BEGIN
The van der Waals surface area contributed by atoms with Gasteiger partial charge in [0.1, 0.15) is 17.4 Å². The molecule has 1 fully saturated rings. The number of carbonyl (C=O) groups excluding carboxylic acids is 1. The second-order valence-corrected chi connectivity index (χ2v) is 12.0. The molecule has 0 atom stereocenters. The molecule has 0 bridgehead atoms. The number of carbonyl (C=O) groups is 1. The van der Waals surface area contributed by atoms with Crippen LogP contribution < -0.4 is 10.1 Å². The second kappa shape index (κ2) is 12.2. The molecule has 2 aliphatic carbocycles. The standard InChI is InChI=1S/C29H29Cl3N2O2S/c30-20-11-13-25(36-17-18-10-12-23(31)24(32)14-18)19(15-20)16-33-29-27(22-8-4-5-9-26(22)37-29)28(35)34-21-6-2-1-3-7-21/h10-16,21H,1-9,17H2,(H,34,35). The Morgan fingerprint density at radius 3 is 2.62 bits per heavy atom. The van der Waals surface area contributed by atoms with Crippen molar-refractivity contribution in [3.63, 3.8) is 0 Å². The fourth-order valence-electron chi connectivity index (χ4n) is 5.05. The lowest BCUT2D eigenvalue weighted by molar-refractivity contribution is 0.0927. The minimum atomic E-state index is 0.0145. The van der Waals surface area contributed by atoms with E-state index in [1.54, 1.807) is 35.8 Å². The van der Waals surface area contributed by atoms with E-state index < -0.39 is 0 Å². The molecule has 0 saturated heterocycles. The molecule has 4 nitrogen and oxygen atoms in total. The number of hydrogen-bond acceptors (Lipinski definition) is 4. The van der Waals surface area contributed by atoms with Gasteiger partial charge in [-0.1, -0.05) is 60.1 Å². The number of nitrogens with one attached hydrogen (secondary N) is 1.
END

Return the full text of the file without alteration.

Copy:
The van der Waals surface area contributed by atoms with Gasteiger partial charge in [0.1, 0.15) is 17.4 Å². The molecule has 1 fully saturated rings. The number of carbonyl (C=O) groups excluding carboxylic acids is 1. The second-order valence-corrected chi connectivity index (χ2v) is 12.0. The molecule has 0 atom stereocenters. The molecule has 0 bridgehead atoms. The number of carbonyl (C=O) groups is 1. The van der Waals surface area contributed by atoms with Crippen LogP contribution < -0.4 is 10.1 Å². The second kappa shape index (κ2) is 12.2. The molecule has 2 aliphatic carbocycles. The standard InChI is InChI=1S/C29H29Cl3N2O2S/c30-20-11-13-25(36-17-18-10-12-23(31)24(32)14-18)19(15-20)16-33-29-27(22-8-4-5-9-26(22)37-29)28(35)34-21-6-2-1-3-7-21/h10-16,21H,1-9,17H2,(H,34,35). The Morgan fingerprint density at radius 3 is 2.62 bits per heavy atom. The van der Waals surface area contributed by atoms with Crippen molar-refractivity contribution in [3.63, 3.8) is 0 Å². The fourth-order valence-electron chi connectivity index (χ4n) is 5.05. The lowest BCUT2D eigenvalue weighted by molar-refractivity contribution is 0.0927. The minimum atomic E-state index is 0.0145. The van der Waals surface area contributed by atoms with E-state index in [1.54, 1.807) is 35.8 Å². The van der Waals surface area contributed by atoms with E-state index < -0.39 is 0 Å². The molecule has 0 saturated heterocycles. The molecule has 4 nitrogen and oxygen atoms in total. The number of hydrogen-bond acceptors (Lipinski definition) is 4. The van der Waals surface area contributed by atoms with Gasteiger partial charge in [-0.1, -0.05) is 60.1 Å². The number of nitrogens with one attached hydrogen (secondary N) is 1.